Through the Wormhole s03e08 Episode Script

Mysteries Of The Subconscious

Freeman: Inside your head is an unexplored world.
It holds all that you know, everything you feel, and thoughts you aren't even aware of.
Now science is searching the hidden reaches of our minds, decoding its inner language to discover our true mental power and to understand the mysteries of the subconscious.
Space, time, life itself.
The secrets of the cosmos lie through the wormhole.
The subconscious -- it's the source of our primal fears and desires, the wellspring of our dreams, the place where our alter egos lurk.
But as modern neuroscience explores the frontiers of our minds, we're discovering the subconscious controls our every waking moment.
If we can truly understand our unthinking minds, we could all become smarter, healthier, and more creative than we ever dreamed possible.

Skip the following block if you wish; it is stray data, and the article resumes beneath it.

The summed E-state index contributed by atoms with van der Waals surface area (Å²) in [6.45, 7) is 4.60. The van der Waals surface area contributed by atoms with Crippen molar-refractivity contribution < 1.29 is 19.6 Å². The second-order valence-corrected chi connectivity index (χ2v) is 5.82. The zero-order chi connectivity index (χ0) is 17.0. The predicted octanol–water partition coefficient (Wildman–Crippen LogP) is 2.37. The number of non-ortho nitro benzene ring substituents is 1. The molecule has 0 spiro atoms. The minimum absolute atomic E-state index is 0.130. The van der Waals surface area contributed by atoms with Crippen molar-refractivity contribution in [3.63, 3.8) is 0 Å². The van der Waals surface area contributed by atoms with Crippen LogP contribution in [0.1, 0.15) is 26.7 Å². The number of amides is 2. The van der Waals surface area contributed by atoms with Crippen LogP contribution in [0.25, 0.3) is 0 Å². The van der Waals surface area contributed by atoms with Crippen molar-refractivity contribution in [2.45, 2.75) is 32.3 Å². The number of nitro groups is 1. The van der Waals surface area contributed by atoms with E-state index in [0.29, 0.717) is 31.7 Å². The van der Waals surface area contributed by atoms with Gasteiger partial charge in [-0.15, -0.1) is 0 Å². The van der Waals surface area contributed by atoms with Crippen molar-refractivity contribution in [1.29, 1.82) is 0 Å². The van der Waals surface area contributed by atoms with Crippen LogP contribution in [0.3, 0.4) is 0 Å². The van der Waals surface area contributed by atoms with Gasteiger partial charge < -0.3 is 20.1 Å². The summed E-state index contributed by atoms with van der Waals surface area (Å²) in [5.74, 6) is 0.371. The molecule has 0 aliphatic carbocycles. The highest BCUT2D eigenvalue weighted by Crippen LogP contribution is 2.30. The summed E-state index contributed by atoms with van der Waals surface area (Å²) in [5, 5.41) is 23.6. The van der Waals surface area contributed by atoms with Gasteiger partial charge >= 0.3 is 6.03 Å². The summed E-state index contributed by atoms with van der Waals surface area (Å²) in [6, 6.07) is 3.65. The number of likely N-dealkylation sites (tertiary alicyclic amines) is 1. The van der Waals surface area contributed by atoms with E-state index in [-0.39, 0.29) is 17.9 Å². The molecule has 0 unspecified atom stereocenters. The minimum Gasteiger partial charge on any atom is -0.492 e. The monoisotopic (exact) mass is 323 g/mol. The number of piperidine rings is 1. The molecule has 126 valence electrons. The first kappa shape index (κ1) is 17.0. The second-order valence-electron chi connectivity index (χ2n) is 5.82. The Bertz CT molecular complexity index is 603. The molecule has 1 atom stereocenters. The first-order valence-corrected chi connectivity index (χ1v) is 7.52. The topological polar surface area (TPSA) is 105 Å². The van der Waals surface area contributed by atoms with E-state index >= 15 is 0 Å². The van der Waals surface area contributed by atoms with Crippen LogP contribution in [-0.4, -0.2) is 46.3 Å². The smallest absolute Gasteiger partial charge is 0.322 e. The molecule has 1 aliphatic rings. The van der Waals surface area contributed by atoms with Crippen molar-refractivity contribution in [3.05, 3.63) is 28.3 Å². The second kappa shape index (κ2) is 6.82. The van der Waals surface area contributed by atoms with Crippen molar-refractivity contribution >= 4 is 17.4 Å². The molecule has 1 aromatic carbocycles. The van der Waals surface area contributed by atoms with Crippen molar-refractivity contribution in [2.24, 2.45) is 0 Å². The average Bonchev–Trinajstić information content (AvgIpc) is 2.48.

I was eight years old when I got on stage for the first time.
I had to re-enact "Little Boy Blue.
" Even though the poem was only 12 lines long, I was certain I was going to mess it up.
But the moment I began to speak, some hidden part of me seemed to take over.
The lines flowed out of me without a hitch.
And I felt like I wasn't even there.
[ Applause ] How is it we are able to do something so complex without even thinking? Marcus Raichle is a neuroscientist at Washington University School of Medicine in St.
Louis, Missouri.
He is constantly amazed at what our brains can do.
Raichle: We have memories that have to do with how I move my hands and legs and all this kind of thing, for which we have no conscious sense of how this is all implemented.
We kind of forget how complicated these things are.